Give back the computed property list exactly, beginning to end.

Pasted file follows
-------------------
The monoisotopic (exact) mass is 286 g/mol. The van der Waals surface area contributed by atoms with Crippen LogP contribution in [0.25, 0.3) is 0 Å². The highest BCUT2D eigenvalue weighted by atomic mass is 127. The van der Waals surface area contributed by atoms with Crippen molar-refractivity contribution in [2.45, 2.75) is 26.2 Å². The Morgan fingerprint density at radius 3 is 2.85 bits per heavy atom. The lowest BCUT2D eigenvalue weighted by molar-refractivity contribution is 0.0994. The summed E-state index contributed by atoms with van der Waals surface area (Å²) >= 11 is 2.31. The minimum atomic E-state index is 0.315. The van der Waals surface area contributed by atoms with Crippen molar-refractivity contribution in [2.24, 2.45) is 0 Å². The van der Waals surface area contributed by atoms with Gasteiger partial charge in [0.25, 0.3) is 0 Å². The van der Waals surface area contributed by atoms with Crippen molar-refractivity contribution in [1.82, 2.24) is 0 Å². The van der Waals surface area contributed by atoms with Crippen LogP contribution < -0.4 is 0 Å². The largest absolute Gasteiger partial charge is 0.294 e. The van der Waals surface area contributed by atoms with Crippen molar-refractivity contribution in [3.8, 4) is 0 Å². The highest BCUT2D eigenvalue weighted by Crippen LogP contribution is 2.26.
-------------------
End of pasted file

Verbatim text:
The monoisotopic (exact) mass is 286 g/mol. The van der Waals surface area contributed by atoms with Crippen LogP contribution in [0.25, 0.3) is 0 Å². The highest BCUT2D eigenvalue weighted by atomic mass is 127. The van der Waals surface area contributed by atoms with Crippen molar-refractivity contribution in [2.45, 2.75) is 26.2 Å². The Morgan fingerprint density at radius 3 is 2.85 bits per heavy atom. The lowest BCUT2D eigenvalue weighted by molar-refractivity contribution is 0.0994. The summed E-state index contributed by atoms with van der Waals surface area (Å²) >= 11 is 2.31. The minimum atomic E-state index is 0.315. The van der Waals surface area contributed by atoms with Crippen molar-refractivity contribution in [2.24, 2.45) is 0 Å². The van der Waals surface area contributed by atoms with Gasteiger partial charge in [0.25, 0.3) is 0 Å². The van der Waals surface area contributed by atoms with Crippen molar-refractivity contribution in [1.82, 2.24) is 0 Å². The van der Waals surface area contributed by atoms with Crippen LogP contribution < -0.4 is 0 Å². The largest absolute Gasteiger partial charge is 0.294 e. The van der Waals surface area contributed by atoms with Crippen molar-refractivity contribution in [3.8, 4) is 0 Å². The highest BCUT2D eigenvalue weighted by Crippen LogP contribution is 2.26.